A CULMINATION AND NEW HORIZONS
In the last year of elementary school, the eighth grader is well on his way to an understanding of humanity in the world in which he lives. This has been brought to them through years of instruction that have nurtured their souls and created a space for them to act out of their own thinking, feeling and willing. They have been engaged by a curriculum that meets the developmental needs and soul mood of the child at each step along the way. Having had this freedom in education, they are now met at the threshold of their next journey, toward adulthood, with a curriculum that embraces their new capacities for logical thinking and independent judgement. Now they learn about human striving where these capacities emerged into ideals of human freedom in revolutions of nations all over the world. Within the eighth grader is a strong feeling of needing or seeking new challenges. He is eager to feel part of the educational process not just the recipient of prescribed plans. Here he is willing to venture out and seek what he is capable of, and what his limits are. By the end of another rich year he is finally ready to enter into the next phase of his development and welcomes the changes on the horizon.
Without going into a general overview of the eighth grade curriculum, it would be more appropriate to sum up with an auspicious excerpt from Marjorie Spock (1985). Here she forms an accurate description of the elementary years of the growing child and the culmination of these lifelong formative experiences:
In the light of the Steinerian principle of metamorphosis the development of the human being from birth to twenty-one falls into three great growth phases, each one of which requires a different type of education. In the first phase, lasting until the onset of second dentition, the world is the child’s teacher. He lives wholly imbedded in his surroundings, learning by imitation and drinking in impressions with keen, wide-open senses. At this age it would be presumptuous to instruct him. It is enough to provide him with impressions of a human world of goodness, truth and beauty. For the rest, nature herself cares for him as no human being can. In kindergarten he will be endlessly content to play there with a few simple play things. Though he asks endless questions, learned answers enter his ears as so much empty air or at best as a kind of soothing music. He does not want to be taught. He is too busy learning to welcome interruptions, and his keen senses perceive far more than we know how to teach him.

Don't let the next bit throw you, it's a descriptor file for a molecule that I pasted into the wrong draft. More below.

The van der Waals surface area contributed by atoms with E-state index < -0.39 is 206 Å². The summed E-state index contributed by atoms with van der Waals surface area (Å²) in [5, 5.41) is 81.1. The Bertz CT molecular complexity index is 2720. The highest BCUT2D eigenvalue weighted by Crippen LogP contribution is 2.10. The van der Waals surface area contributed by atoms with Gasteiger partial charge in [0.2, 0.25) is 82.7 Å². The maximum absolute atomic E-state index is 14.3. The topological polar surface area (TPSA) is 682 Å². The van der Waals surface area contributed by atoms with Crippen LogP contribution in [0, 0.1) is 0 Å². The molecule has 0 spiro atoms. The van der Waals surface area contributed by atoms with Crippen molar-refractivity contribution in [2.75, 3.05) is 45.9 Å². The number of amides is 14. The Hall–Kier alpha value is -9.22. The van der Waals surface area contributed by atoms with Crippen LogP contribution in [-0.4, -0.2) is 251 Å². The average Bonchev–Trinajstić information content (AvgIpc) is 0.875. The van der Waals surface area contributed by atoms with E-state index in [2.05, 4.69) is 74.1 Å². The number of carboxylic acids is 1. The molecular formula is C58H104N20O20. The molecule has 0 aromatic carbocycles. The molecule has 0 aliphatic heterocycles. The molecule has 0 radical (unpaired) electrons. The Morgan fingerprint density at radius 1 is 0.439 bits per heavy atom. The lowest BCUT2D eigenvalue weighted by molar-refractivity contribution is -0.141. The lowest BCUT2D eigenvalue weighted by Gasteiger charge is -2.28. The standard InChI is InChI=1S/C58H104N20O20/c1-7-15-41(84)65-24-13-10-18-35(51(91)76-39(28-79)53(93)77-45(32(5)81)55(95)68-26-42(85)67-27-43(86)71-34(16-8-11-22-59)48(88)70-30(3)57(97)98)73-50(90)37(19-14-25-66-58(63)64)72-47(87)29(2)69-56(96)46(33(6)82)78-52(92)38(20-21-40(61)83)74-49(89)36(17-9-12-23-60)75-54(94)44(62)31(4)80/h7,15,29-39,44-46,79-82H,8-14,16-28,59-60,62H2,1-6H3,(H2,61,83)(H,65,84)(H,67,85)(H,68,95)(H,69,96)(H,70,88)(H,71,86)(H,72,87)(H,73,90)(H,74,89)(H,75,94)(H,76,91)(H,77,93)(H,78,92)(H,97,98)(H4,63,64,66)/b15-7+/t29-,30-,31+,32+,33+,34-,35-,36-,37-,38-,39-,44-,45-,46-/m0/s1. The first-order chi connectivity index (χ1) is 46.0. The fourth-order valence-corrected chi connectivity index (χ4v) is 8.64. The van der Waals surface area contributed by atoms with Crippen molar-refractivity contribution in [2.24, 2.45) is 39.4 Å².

With the maturation that takes place at five or six, however, the child begins to withdraw from the world into the fastnesses of his own being. Slowly the world becomes a riddle to him. Now he has a real need of knowledge. At this period we do well to offer him instruction, to bring the world to him provided we can do so as artists in pictures that speak potently of reality.
The second phase of childhood corresponds approximately to the eight year period of elementary schooling. It is the task of elementary education to give children in the second phase of maturation an understanding of man and the world they live in, to offer them knowledge so rich and warm as to engage their hearts and wills as well as minds. Such an understanding is the basis of all real efficiency in later years. Children educated in Rudolf Steiner’s sense are genuinely practical as well as finely artistic human beings.
With the completion of the eighth grade the children should have a well-rounded general picture of man and universe. This last year should not only bring all previous experiences to a new peak, but enable the children to enter fully and potently into the life of their own times. (p.109)
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